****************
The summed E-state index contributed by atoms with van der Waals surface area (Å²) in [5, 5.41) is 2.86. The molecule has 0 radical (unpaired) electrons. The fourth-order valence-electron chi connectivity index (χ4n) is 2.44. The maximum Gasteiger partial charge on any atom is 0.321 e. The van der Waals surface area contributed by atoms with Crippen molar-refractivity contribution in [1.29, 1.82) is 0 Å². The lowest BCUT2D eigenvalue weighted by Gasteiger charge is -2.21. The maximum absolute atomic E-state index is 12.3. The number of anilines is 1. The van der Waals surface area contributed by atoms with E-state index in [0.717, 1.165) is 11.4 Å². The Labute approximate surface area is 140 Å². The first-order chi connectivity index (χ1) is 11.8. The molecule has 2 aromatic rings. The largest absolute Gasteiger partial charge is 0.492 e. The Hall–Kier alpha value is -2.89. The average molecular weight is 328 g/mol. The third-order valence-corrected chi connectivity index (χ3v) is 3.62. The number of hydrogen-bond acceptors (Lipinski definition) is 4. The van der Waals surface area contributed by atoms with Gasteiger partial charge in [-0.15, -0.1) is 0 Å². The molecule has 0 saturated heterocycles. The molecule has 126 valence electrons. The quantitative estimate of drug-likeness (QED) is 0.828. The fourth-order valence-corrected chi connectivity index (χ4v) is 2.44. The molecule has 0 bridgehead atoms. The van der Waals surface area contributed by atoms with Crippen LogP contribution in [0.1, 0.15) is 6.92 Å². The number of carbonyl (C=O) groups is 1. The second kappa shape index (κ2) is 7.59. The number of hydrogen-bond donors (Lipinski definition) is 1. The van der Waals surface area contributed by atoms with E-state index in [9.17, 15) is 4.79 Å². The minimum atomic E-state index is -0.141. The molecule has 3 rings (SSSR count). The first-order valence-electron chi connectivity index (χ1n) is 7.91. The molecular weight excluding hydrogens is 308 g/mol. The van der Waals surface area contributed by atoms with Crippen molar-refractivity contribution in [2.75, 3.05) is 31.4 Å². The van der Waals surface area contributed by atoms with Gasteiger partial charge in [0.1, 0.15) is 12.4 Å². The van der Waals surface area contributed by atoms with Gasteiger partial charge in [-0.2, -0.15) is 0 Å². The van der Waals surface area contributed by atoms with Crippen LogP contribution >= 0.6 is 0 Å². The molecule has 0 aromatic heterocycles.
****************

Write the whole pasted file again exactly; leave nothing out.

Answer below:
The summed E-state index contributed by atoms with van der Waals surface area (Å²) in [5, 5.41) is 2.86. The molecule has 0 radical (unpaired) electrons. The fourth-order valence-electron chi connectivity index (χ4n) is 2.44. The maximum Gasteiger partial charge on any atom is 0.321 e. The van der Waals surface area contributed by atoms with Crippen molar-refractivity contribution in [1.29, 1.82) is 0 Å². The lowest BCUT2D eigenvalue weighted by Gasteiger charge is -2.21. The maximum absolute atomic E-state index is 12.3. The number of anilines is 1. The van der Waals surface area contributed by atoms with E-state index in [0.717, 1.165) is 11.4 Å². The Labute approximate surface area is 140 Å². The first-order chi connectivity index (χ1) is 11.8. The molecule has 2 aromatic rings. The largest absolute Gasteiger partial charge is 0.492 e. The Hall–Kier alpha value is -2.89. The average molecular weight is 328 g/mol. The third-order valence-corrected chi connectivity index (χ3v) is 3.62. The number of hydrogen-bond acceptors (Lipinski definition) is 4. The van der Waals surface area contributed by atoms with Gasteiger partial charge in [-0.15, -0.1) is 0 Å². The molecule has 0 saturated heterocycles. The molecule has 126 valence electrons. The quantitative estimate of drug-likeness (QED) is 0.828. The fourth-order valence-corrected chi connectivity index (χ4v) is 2.44. The molecule has 0 bridgehead atoms. The van der Waals surface area contributed by atoms with Crippen LogP contribution in [0.1, 0.15) is 6.92 Å². The number of carbonyl (C=O) groups is 1. The second kappa shape index (κ2) is 7.59. The number of hydrogen-bond donors (Lipinski definition) is 1. The van der Waals surface area contributed by atoms with E-state index in [9.17, 15) is 4.79 Å². The minimum atomic E-state index is -0.141. The molecule has 3 rings (SSSR count). The first-order valence-electron chi connectivity index (χ1n) is 7.91. The molecular weight excluding hydrogens is 308 g/mol. The van der Waals surface area contributed by atoms with Crippen molar-refractivity contribution in [2.75, 3.05) is 31.4 Å². The van der Waals surface area contributed by atoms with Gasteiger partial charge in [0.1, 0.15) is 12.4 Å². The van der Waals surface area contributed by atoms with Gasteiger partial charge in [-0.2, -0.15) is 0 Å². The van der Waals surface area contributed by atoms with Crippen LogP contribution >= 0.6 is 0 Å². The molecule has 0 aromatic heterocycles.